Dietary restriction, or limited food intake without malnutrition, has beneficial effects on longevity in many species, including humans. A new study from the Sanford Burnham Prebys Medical Discovery Institute (SBP), published in PLoS Genetics, represents a major advance in understanding how dietary restriction leads to these advantages.
"In this study, we used the small roundworm C. elegans as a model to show that autophagy in the intestine is critical for lifespan extension," said Malene Hansen, Ph.D., associate professor in SBP's Development, Aging, and Regeneration Program and senior author of the study. "We found that the gut of dietary-restricted worms has a higher than normal rate of autophagy, which appears to improve fitness in multiple ways -- preserving intestinal integrity and maintaining the animal's ability to move around."
Autophagy, or cellular recycling, is well known to play a role in lifespan extension. Autophagy involves breaking down the cell's parts -- its protein-making, power-generating, and transport systems -- into small molecules. This both eliminates unnecessary or broken cell machinery and provides building blocks to make new cell components, which is especially important when starting materials are not provided by the diet.
In this study the research team wanted to understand how dietary restriction impacts autophagy in the intestine, whose proper function is already known to be important for long life.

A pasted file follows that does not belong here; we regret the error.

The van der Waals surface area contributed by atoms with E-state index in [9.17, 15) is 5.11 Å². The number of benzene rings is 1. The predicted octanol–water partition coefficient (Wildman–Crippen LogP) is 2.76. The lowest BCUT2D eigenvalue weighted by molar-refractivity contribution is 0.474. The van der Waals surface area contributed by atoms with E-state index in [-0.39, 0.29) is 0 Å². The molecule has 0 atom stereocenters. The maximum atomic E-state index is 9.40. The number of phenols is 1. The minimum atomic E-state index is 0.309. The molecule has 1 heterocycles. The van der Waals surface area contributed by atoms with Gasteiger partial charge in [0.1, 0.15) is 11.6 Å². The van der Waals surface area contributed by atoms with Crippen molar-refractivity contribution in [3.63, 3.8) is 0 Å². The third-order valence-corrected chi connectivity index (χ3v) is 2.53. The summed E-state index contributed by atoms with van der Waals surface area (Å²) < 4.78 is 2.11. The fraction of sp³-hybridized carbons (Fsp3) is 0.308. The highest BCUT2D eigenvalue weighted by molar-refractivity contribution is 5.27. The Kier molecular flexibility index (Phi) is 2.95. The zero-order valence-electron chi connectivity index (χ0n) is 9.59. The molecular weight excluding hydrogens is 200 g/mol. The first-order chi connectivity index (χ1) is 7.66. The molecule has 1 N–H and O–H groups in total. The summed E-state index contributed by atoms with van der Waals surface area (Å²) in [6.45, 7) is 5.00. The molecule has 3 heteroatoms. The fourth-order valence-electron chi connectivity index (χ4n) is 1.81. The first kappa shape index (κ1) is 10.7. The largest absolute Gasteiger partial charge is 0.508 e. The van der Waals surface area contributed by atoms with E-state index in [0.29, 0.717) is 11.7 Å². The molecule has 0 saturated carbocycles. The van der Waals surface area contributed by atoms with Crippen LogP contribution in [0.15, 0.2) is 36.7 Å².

"The strain of worms we used, called eat-2, is genetically predisposed to eat less, and they live longer than normal worms, so they provide an ideal model in which to investigate how dietary restriction extends lifespan," said Sara Gelino, Ph.D., research associate in Hansen's lab and lead author of the study. "We found that blocking autophagy in their intestines significantly shortened their lifespans, showing that autophagy in this organ is key for longevity.
"These results led us to examine how inhibiting autophagy impacts the function of the intestine. We found that while normal worms' gut barriers become leaky as they get older, those of eat-2 worms remain intact. Preventing autophagy eliminated this benefit, which indicates that a non-leaky intestine is an important factor for long life."
"How intestinal integrity relates to longevity is not clearly understood," Hansen commented. "It's possible that the decline in the gut's barrier function associated with normal aging might let damaging substances or pathogens into the body."
The research team also observed that turning off autophagy in the intestine made the slow-eating, long-lived worms move around less.
"The decrease in physical activity indicates that autophagy in one organ can have a major impact on other organs, in this case probably muscle or motor neurons," said Hansen. "Finding the link between motility and autophagy in the intestine will require further research, but we speculate that inhibiting autophagy in the gut may impair the gut's ability to metabolize nutrients or secrete hormones important for the function of other organs."
While these results suggest that boosting autophagy in the gut is generally beneficial, Hansen cautions that further research is needed: "Before we can consider regulating autophagy to manage disease, we need to learn a lot more about how the process works both in a single cell as well as in the whole organism."
Many of these future studies will also employ C. elegans. "Even though worms are much simpler than humans, many of the same basic mechanisms drive their biology. The knowledge we gain from this fast-paced research could eventually contribute to the development of new treatments that help people live longer, healthier lives," added Hansen.
Materials provided by Sanford Burnham Prebys Medical Discovery Institute. Original written by Jessica Moore. Note: Content may be edited for style and length.
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